The album of the year that wasn't 

Critical hubris, necessary for anyone foolish enough to believe their opinion matters, only carries writers so far. More than most would admit, external forces color the "expert" assessments of critics. Hype and peer pressure, those guiding principles of adolescent misery, exert an astonishing influence over the "what" and "how" of professional opinion.

In rock, circa 2001, both reached epidemic proportions. Consider the Strokes. A fine approximation of CBGB's circa 1977 to be sure, but hardly "the forefathers of a bold new era in rock," as one overly excitable wag put it. Apparently we're so anxious for the "next big thing" that we hang outrageous expectations on promising bands still finding their way. Even more insidious is "Radiohead syndrome," wherein sycophantic praise gets doled out to dull, pretentious art-rock bands because everyone else is doing it. The result: 2001 was more about raised expectations and inflated posturing than actual substance.

And yet, no amount of critical hysteria managed to "save" this year's finest release from corporate myopia. Scheduled to appear in July, Wilco's Yankee Hotel Foxtrot was unceremoniously pulled -- deemed "not commercial enough" by Reprise Records tastemakers. Not commercial enough, as compared to what? No one expected the gifted but low-key Wilco to give Britney or Tool a run for the brass ring. But in a world where the throbbing headache of Kid A can scale the Billboard charts, certainly Wilco's sophisticated, homespun pop could at least turn a modest profit. No doubt the vagaries of the pop-culture marketplace are beyond me, but the music media's overwhelming complacency regarding Wilco's plight sure was unsettling.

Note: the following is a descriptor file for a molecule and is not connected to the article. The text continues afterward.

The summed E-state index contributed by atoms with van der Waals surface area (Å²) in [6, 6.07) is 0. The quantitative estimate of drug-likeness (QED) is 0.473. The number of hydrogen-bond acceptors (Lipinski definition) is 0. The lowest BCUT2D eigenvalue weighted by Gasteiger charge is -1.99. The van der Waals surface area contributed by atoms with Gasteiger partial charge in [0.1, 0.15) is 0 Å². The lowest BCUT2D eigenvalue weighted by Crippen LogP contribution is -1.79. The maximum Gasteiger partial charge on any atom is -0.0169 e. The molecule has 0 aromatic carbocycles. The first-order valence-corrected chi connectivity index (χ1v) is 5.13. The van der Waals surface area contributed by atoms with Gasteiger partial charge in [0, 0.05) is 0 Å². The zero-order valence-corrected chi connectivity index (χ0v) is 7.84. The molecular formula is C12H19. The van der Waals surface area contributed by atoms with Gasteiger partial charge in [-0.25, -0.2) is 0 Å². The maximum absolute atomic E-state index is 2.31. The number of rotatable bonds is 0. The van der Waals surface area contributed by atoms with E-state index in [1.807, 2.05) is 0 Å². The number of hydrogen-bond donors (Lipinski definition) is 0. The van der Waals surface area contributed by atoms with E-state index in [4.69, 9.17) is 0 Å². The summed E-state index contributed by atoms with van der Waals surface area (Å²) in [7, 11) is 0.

Thankfully, Wilco soldiered on, purchasing the masters to Yankee Hotel Foxtrot and walking. While looking for a new label, the band resolutely went ahead with tour plans, while streaming the new album through their website. Some higher-fi copies also managed to trickle out, and having procured one (no, I won't tell you where), it's clear what the best album of 2001 should have been.

Helmed by post-rock guru Jim O'Rourke and grounded by inspired songwriting, Foxtrot expands exponentially on the ambitions set forth on 1999's wonderful Summerteeth. From the haunting, presciently titled "Ashes of American Flags" to the freaked-guitar rock of "I'm the Man Who Loves You," Wilco is in peak form throughout. Expertly navigating between seemingly disparate tendencies -- avant-garde space rock and good old-fashioned pop song craft -- the album radiates palpable tension. Both beautiful and oddly terrifying, Foxtrot breathes real life, far removed from Radiohead's indulgences or the Strokes' retroisms.

Perhaps to their commercial detriment, Wilco have shed hype's plastic skin and escaped "teacher's pet" ghettoization by venturing too far onto their own righteously crooked path. But they produced one damn fine album. And at the end of the day, or year, that's all that really matters.

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